Where Moth Doth Corrupt

This Yrs Garden and Weed Farm

…and slugs do slither under the bare feet of the wicked. I’m serious. Somehow, more than once, orange (yet again!) slugs have appeared–or been found underfoot–on the hardwood floor of the greatroom.

This is not an experience that leaves one’s psyche untrodden. It’s bad enough that they compete (with a host of other potential invertebrate herbivores) for the garden produce. But mucoid muscular mollusks do not belong between one’s toes.

Forgive me, but I am whining the buggy blues this morning, driven in from the increasingly-verdant garden (as you can see in the picture–click to enlarge) by pests previously unknown to Goose Creek.

Once, the first summer we were here (2000) I looked down to see a trickle of blood weeping down my calf while I picked suckers off the tomatoes. This year, it happens every time I go out to work within the gulag garden-fence. We have black flies.

And we have no-see-ums. Occasionally  in past summers when the winds bring them from the coast, we’ve had a few. We have more than a few. They make me break out in welts. They love to graze my scalp, breaching the boundary of my widebrimmed hat, kicking while bitting like a cat with their spikey little feet, especially when I am helpless to swat, what with wet grass and mulch on my fingers.

The plain old ordinary gnats I used to complain about are still doing their part, to be sure–diving for ear drums and conjunctiva, with the occasional kamikaze strike to nasal or oral targets. PatttoooWeee!

Even so, the tomatoes are setting fruit, none ripe quite yet. The beans are almost all to the top of the cattle panels (8 feet) and flowering. We may, after all, replenish the canning we have depleted, and come September, be done with the Climate Chaos Critters that may be the new regulars of summer.

And oh, BTW, for you heathens, the title is from the Bible.

Lay not up for yourselves treasures upon earth, where moth and rust doth corrupt, and where thieves break through and steal. Matthew 6:19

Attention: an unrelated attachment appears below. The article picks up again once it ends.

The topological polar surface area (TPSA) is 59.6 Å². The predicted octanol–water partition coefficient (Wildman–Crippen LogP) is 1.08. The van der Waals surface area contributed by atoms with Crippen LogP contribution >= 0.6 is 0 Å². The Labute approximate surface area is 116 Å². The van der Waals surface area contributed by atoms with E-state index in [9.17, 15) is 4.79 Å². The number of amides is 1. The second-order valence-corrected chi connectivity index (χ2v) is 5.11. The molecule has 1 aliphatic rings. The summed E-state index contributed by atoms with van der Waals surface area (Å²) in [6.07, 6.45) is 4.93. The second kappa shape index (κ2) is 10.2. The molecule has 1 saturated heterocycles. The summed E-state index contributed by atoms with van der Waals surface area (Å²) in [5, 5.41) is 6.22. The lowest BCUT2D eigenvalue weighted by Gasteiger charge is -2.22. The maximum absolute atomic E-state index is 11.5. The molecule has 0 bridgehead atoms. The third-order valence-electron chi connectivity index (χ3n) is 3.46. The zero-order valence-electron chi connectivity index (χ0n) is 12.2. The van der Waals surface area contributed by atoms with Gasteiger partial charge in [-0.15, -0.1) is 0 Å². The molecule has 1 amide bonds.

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Fred First holds masters degrees in Vertebrate Zoology and physical therapy, and has been a biology teacher and physical therapist by profession. He moved to southwest Virginia in 1975 and to Floyd County in 1997. He maintains a daily photo-blog, broadcasts essays on the Roanoke NPR station, and contributes regular columns for the Floyd Press and Roanoke's Star Sentinel. His two non-fiction books, Slow Road Home and his recent What We Hold in Our Hands, celebrate the riches that we possess in our families and communities, our natural bounty, social capital and Appalachian cultures old and new. He has served on the Jacksonville Center Board of Directors and is newly active in the Sustain Floyd organization. He lives in northeastern Floyd County on the headwaters of the Roanoke River.

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  1. Fred, do you think all the rain we’ve been having has something to do with the increase in insects? I’ve noticed more, too.

  2. I’m thinking maybe more to do with the milder winters here that leaves more survivors and increase in the southern flow patterns we have not had very much of in recent summers that brings in southern adults on the winds. We would have given anything for a stream of western gulf of Mexico moisture the summers of 2002 through 2004 and it just did not happen.

  3. Yea, as I walk through the valley of the slugs….. I’ve even had to swipe them off my dachshund’s ears this summer. The biting midges have been awful, leaving me with huge itchy welts. I’m tired of them venturing into my ear canals.

    While my squash are doing great with the rain and the warmth, late blight has popped up on tomatoes in Floyd and Montgomery Counties this week. I lost all of my tomato plants to it last year and just found it on one plant last night. Agriculture is not for the faint of heart.

  4. We live in the same county, but the animal/insect infestations appear to be different where I live — 10 minutes south of the stoplight. No orange slugs here; just the usual brownish slugs. Mostly outdoors, but one or two each Summer make their way onto the kitchen floor.

    However, two years ago I saw the first stink bug, ever. Now they not only invade the upstairs of my house (for a month or so), but there’s a new insect this Summer that I’ve never seen before. Like the stink bug, it seems to come in through the gaps in this old house. It doesn’t bite, but is a major nuisance in terms of numbers.To determine what it is, I think I’ll have to take a specimen to Virginia Tech. Or maybe to the Floyd Country Store. Likely, someone there would be able to identify it. [I’m not sure Woody would appreciate me bringing an insect into the store, however! 🙂 ]

    It seems to me that these significant changes in infestations in a span of just 13 years since I moved to Floyd County have to be due to climate change. Until two or three years ago, the only home infestations I experienced were what we call “lady bugs.” Perhaps that’s not the official name, but that’s what they look like.

    Sorry about the orange slugs. The yuck factor of slugs between the toes — inside your own home — sounds fairly unpleasant!

  5. OK, Fred. I need to mail you my husband’s “bug shirt.” What’s your mailing address? It has a hood with a fully enclosed mesh face. He only used it once, on Jekyull Island in Georgia in the spring of 2004, on a bike ride. We are staying west of the Rockies from now on, and don’t intend to encounter bugs ever again!